When student Eddie Chavez taps into resources on the Internet, he learns from two communities of teachers, those inside his school and others around the world.
Chavez, a senior at Hillsboro High School, uses an iPad to make his day easier and his education stronger.
“I organize my life on the planet with it,” Chavez said. “It’s endless. There’s not one day that I don’t go looking for something useful.”
From online tutorials to downloadable apps of periodic tables and conversion units, the mobile computer gives Chavez learning opportunities that enrich his classroom experience.
The Hillsboro School District has relaxed its policy on student use of mobile devices in school. With a teacher’s discretion, students can use a personal device in class as a learning aid.
“More kids bring in tablets because computers at the school aren’t the best,” Chavez explained. “It’s a fast world, and the computers are not keeping up.”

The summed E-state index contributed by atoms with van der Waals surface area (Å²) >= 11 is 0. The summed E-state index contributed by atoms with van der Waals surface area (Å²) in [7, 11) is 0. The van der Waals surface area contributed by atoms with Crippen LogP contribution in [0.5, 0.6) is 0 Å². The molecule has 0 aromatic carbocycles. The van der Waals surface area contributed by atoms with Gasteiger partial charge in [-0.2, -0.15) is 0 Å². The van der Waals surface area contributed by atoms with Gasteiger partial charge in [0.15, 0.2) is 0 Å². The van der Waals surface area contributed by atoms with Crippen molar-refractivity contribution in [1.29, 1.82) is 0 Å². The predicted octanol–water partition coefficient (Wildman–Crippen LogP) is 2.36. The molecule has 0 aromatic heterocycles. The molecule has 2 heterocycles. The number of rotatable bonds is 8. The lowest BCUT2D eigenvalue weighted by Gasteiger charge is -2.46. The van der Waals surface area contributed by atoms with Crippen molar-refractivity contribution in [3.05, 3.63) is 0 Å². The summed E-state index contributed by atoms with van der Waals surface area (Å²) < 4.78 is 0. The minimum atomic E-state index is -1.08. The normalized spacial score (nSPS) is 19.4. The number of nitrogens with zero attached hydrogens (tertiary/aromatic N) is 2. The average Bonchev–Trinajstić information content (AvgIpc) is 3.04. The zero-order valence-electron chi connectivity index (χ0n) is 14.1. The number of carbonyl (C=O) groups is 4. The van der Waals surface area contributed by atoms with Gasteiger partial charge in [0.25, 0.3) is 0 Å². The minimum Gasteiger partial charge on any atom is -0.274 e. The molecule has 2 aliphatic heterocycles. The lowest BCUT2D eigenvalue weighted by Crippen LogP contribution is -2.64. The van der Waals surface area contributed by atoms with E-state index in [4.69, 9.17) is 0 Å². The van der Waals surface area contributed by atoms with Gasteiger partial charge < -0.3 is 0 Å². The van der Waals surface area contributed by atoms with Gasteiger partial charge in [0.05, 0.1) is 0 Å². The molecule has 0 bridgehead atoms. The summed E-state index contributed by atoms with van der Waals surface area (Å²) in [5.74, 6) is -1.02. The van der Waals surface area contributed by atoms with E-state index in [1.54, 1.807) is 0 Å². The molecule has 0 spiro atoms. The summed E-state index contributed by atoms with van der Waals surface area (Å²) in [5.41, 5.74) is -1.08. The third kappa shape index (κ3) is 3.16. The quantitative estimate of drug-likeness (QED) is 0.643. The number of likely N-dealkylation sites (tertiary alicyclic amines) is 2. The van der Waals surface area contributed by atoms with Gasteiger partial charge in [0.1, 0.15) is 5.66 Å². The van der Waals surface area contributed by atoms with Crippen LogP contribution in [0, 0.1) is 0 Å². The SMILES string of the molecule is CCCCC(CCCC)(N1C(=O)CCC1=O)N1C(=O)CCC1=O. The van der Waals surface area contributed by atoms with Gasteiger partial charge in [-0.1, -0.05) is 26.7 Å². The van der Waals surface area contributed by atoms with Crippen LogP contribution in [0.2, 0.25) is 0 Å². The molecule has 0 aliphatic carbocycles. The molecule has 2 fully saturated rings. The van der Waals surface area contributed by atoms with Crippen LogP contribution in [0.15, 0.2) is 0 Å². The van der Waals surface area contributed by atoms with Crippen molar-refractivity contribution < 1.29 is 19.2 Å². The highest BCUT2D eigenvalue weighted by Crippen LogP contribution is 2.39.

Computers available to students in Hillsboro schools are desktop computers inside computer labs. There often are not enough computers for the number of students in the lab, and when a student finally does get access, the older model computers can take up to 10 minutes to load a homework assignment, Chavez said.
“I remember some of that technology from when I was in the first grade,” he added.
Chavez plans to attend college and is interested in political science or public administration. He already has shown a talent for activism by participating with a group from the district that went to Salem to advocate for more K-12 funding. He also worked the phone bank for Citizens for Hillsboro Schools, the group promoting a $25 million bond for school maintenance and technology that is now going before voters.
“I’m raising my voice for my younger brother in the fourth grade,” Chavez said. “I want him to have a better opportunity through better technology. It will enhance how our teachers teach us and how we learn.”
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Via Chuck Sherwood, Senior Associate, TeleDimensions, Inc